Time Ticking on Sherrod's Season

The medical staff must determine by Wednesday if the reward outweighs the risk and if a possible short-term need is more important than a first-round pick's long-term future.

Will Derek Sherrod have a chance to contribute this season? Will his second year in the NFL be a total washout?

Sherrod will get that answer by Wednesday, when the Packers have to decide whether to activate last year's first-round pick from the physically unable to perform list or put him on season-ending injured reserve.

Sherrod broke his right leg at Kansas City on Dec. 18. The Packers put him on PUP at the start of training camp, where he stayed until the Packers were forced to open his three-week practice window after the Nov. 4 game against Arizona. Sherrod lost out on a week of practice because of the bye, so he's had only two weeks to make his case for a spot on the 53-man roster.

"I feel real good," Sherrod said on Friday. "I feel a lot better than, obviously, the last couple of months."

Sherrod said he's taken part only in individual drills during his two weeks and not any 11-on-11 work. That indicates he's not close to being able to contribute to the team. However, given the lack of depth on the offensive line — the only two backups are undrafted rookies Don Barclay and Greg Van Roten — the Packers have to consider activating Sherrod even at the risk of wasting a roster spot until he's ready to play.

"That's on the team and they're going to let me know whatever they decide," Sherrod said.

For what it's worth, Sherrod didn't seem like a man confident that he's ready to play. He was asked three times if he thought he could play this season. He never answered the question.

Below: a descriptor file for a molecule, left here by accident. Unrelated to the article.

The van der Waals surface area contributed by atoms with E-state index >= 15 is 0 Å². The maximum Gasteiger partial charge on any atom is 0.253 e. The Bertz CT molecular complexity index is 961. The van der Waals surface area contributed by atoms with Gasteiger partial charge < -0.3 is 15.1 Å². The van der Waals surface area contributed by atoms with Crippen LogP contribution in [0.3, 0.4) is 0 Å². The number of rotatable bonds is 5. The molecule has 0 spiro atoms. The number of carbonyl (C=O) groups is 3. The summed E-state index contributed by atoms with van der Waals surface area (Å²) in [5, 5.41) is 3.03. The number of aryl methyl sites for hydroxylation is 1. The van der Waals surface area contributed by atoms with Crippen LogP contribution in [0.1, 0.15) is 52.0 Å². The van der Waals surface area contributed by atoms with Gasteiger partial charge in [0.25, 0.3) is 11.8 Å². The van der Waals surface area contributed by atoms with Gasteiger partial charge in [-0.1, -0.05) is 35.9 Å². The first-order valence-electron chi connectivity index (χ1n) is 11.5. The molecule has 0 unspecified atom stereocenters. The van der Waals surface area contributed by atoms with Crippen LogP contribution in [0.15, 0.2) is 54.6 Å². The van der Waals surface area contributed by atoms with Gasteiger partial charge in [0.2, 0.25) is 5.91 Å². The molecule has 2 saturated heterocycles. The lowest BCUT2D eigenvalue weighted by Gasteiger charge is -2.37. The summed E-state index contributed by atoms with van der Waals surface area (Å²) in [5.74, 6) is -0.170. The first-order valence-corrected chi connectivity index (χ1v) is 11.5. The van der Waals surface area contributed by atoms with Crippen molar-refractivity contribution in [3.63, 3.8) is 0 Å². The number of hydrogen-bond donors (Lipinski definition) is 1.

"That's really a timetable for Doc and for the coaches and myself to decide and see where I'm at and just keep working hard and preparing," Sherrod said.

An All-American and Academic All-American at Mississippi State, Sherrod was drafted to be the eventual replacement for Chad Clifton. Instead, Marshall Newhouse earned the right to be Clifton's replacement last year. While Newhouse struggled at times last season, he's more than stated his case this season to be the team's long-term answer at left tackle. Meanwhile, Bryan Bulaga is the team's established right tackle.

So, long term, Sherrod appears to be a man without a starting position for which to compete. Short term, however, is a different story. With Bulaga out, Sherrod — if healthy and free of rust, of course — would seem to be a better No. 3 tackle than Barclay.

Ultimately, the decision lies in the hands of the medical staff. Doctors, not coaches or Sherrod, will determine if the reward outweighs the risk and if a possible short-term need is more important than a first-round pick's long-term future.

"I'm just keeping my head up," Sherrod said. "It's nothing to be disappointed about. Obviously, I want to play, but whenever that is, it is."

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Bill Huber is publisher of Packer Report magazine and PackerReport.com and has written for Packer Report since 1997. E-mail him at packwriter2002@yahoo.com, or leave him a question in Packer Report's subscribers-only Packers Pro Club forum. Find Bill on Twitter at twitter.com/PackerReport.

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